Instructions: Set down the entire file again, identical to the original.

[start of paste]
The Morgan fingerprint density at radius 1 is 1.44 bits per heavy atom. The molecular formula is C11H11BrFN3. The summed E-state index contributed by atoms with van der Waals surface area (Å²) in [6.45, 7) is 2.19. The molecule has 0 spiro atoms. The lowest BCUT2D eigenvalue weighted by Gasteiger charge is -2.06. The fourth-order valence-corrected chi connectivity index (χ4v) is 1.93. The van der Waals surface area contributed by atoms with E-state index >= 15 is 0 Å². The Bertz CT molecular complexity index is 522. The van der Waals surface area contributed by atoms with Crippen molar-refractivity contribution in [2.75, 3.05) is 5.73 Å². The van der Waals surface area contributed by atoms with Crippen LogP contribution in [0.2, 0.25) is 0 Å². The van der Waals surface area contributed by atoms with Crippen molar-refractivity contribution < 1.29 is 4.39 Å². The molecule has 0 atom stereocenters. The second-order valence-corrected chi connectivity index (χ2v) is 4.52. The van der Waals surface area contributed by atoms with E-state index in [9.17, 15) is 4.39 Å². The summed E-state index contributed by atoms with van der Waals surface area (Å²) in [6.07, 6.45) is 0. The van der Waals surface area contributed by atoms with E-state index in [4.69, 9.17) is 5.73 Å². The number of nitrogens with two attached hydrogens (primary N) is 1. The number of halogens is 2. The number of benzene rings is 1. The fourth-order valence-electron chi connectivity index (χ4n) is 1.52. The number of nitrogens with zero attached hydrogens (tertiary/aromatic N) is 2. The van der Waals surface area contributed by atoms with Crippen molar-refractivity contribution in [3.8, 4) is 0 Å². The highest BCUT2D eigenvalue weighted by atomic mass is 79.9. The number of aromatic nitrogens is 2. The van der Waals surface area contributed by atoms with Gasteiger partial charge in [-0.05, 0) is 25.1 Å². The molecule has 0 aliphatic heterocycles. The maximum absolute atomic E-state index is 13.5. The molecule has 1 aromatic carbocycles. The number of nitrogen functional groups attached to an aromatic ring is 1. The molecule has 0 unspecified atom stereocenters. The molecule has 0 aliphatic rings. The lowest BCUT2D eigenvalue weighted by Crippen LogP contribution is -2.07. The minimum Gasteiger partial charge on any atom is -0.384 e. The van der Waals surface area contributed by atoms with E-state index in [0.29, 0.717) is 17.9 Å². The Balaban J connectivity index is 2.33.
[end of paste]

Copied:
The Morgan fingerprint density at radius 1 is 1.44 bits per heavy atom. The molecular formula is C11H11BrFN3. The summed E-state index contributed by atoms with van der Waals surface area (Å²) in [6.45, 7) is 2.19. The molecule has 0 spiro atoms. The lowest BCUT2D eigenvalue weighted by Gasteiger charge is -2.06. The fourth-order valence-corrected chi connectivity index (χ4v) is 1.93. The van der Waals surface area contributed by atoms with E-state index >= 15 is 0 Å². The Bertz CT molecular complexity index is 522. The van der Waals surface area contributed by atoms with Crippen molar-refractivity contribution in [2.75, 3.05) is 5.73 Å². The van der Waals surface area contributed by atoms with Crippen LogP contribution in [0.2, 0.25) is 0 Å². The van der Waals surface area contributed by atoms with Crippen molar-refractivity contribution < 1.29 is 4.39 Å². The molecule has 0 atom stereocenters. The second-order valence-corrected chi connectivity index (χ2v) is 4.52. The van der Waals surface area contributed by atoms with E-state index in [9.17, 15) is 4.39 Å². The summed E-state index contributed by atoms with van der Waals surface area (Å²) in [6.07, 6.45) is 0. The van der Waals surface area contributed by atoms with E-state index in [4.69, 9.17) is 5.73 Å². The number of nitrogens with two attached hydrogens (primary N) is 1. The number of halogens is 2. The number of benzene rings is 1. The fourth-order valence-electron chi connectivity index (χ4n) is 1.52. The number of nitrogens with zero attached hydrogens (tertiary/aromatic N) is 2. The van der Waals surface area contributed by atoms with Crippen molar-refractivity contribution in [3.8, 4) is 0 Å². The highest BCUT2D eigenvalue weighted by atomic mass is 79.9. The number of aromatic nitrogens is 2. The van der Waals surface area contributed by atoms with Gasteiger partial charge in [-0.05, 0) is 25.1 Å². The molecule has 0 aliphatic heterocycles. The maximum absolute atomic E-state index is 13.5. The molecule has 1 aromatic carbocycles. The number of nitrogen functional groups attached to an aromatic ring is 1. The molecule has 0 unspecified atom stereocenters. The molecule has 0 aliphatic rings. The lowest BCUT2D eigenvalue weighted by Crippen LogP contribution is -2.07. The minimum Gasteiger partial charge on any atom is -0.384 e. The van der Waals surface area contributed by atoms with E-state index in [0.29, 0.717) is 17.9 Å². The Balaban J connectivity index is 2.33.